As state tobacco taxes dry up (and they will dwindle even more after SCHIP’s federal taxes take effect), governments are getting creative to raise new revenue. They’re taking on the one group who might be an even easier target than smokers: consumers of pornography and other sex products:
In Washington state, a half-dozen cash-strapped legislators recently endorsed a huge sales tax increase on explicit movies, magazines and other sex-themed products.
New York officials recently acknowledged that Gov. David Paterson’s proposed “iPod tax” on Internet downloads also would apply to online porn purchases, along with tamer diversions such as pop music and computer software.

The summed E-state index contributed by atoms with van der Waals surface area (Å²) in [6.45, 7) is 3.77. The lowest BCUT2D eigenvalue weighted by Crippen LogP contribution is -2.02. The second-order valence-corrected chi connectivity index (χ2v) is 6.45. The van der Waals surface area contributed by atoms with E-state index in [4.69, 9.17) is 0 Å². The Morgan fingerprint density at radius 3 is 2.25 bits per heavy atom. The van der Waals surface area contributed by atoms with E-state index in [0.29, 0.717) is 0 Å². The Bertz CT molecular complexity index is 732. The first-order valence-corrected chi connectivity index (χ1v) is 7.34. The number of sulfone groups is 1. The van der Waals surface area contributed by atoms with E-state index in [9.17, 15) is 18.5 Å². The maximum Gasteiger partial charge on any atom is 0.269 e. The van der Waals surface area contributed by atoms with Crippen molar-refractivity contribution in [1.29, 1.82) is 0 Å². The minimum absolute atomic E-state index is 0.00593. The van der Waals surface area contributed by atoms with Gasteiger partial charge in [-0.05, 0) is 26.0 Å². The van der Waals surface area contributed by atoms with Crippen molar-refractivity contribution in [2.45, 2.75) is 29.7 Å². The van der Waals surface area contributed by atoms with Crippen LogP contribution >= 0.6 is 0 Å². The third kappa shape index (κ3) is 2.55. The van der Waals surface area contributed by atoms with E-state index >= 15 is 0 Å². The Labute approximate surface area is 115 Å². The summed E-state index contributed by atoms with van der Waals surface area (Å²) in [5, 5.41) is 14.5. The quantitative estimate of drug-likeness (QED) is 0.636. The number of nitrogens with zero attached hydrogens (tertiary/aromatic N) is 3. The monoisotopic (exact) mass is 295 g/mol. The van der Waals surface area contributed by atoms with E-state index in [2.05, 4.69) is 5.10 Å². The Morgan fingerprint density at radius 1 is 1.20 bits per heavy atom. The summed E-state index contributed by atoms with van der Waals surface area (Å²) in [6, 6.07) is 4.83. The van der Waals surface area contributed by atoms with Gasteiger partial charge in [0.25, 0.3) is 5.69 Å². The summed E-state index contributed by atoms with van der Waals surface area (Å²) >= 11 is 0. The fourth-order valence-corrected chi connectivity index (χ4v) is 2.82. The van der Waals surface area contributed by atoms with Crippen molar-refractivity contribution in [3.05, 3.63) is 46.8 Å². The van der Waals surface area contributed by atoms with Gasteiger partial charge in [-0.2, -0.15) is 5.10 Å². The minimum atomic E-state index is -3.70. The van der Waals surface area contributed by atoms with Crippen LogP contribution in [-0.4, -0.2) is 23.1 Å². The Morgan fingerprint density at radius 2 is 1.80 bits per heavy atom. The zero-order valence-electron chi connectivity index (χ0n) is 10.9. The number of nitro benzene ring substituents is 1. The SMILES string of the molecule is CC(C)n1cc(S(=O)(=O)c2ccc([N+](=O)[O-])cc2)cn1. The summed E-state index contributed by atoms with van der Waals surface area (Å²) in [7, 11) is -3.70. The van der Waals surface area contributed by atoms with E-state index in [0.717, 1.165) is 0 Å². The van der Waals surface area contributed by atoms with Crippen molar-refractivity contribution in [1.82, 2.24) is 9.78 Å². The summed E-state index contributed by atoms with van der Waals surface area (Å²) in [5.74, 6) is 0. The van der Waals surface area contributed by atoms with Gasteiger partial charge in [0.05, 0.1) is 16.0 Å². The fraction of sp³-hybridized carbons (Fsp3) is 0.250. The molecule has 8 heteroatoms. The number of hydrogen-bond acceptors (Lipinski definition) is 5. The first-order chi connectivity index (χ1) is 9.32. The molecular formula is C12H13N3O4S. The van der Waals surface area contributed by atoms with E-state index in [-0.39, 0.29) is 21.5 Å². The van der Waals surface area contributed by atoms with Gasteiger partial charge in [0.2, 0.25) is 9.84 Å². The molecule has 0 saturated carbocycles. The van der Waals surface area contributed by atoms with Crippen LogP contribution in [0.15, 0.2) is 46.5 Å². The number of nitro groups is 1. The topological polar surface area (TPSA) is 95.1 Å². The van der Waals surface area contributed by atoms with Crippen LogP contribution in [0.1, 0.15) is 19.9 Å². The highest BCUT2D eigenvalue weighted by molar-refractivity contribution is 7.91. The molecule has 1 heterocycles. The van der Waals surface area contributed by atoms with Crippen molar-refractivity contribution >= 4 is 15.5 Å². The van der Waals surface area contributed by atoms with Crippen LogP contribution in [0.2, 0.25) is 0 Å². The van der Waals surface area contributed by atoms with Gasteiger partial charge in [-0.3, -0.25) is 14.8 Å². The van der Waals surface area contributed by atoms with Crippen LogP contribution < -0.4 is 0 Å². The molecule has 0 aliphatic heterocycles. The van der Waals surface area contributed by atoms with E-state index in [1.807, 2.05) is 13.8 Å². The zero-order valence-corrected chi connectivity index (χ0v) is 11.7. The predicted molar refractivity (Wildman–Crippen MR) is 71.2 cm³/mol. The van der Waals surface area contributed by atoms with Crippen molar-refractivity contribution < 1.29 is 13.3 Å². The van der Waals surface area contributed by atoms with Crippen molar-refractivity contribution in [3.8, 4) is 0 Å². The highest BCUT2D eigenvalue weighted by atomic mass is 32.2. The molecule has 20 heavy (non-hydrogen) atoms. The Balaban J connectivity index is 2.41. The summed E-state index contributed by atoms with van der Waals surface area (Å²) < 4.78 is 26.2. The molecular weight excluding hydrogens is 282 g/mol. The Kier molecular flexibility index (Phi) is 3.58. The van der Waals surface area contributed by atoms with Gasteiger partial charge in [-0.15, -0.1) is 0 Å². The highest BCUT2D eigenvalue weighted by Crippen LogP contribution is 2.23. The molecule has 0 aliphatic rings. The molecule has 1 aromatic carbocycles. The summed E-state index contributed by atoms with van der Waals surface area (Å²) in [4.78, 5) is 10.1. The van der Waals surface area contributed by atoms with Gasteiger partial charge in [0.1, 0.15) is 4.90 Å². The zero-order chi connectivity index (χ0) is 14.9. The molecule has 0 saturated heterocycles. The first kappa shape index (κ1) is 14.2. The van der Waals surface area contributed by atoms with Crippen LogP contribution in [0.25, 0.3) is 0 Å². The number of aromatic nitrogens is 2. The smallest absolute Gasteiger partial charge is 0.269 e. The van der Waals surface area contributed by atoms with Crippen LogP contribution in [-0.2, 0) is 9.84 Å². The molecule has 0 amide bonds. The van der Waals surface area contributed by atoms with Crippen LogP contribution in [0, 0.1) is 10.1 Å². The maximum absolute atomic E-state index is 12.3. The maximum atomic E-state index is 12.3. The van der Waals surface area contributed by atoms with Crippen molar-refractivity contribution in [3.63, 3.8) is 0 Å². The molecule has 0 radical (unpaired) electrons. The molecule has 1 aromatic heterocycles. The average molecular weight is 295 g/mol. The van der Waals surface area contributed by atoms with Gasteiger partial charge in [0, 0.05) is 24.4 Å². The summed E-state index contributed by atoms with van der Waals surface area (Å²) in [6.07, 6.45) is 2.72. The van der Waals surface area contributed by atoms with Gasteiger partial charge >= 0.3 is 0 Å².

And in Texas, state lawyers are fighting to preserve the “pole tax,” a $5 cover charge on strip clubs that’s being challenged by business owners.
In the past five years, lawmakers from Tennessee to Kansas to California have pitched special taxes on porn, escort services, exotic dance clubs and other adult businesses. A U.S. senator even toyed with the idea of an Internet porn tax on the federal level.
Florida is getting in on the act too. Fortunately many of these proposals will be blocked by First Amendment challenges, but that won’t stop lawmakers from trying.
In sort of related news, a recent study finds that conservative states are the biggest consumers of (paid) online pornography.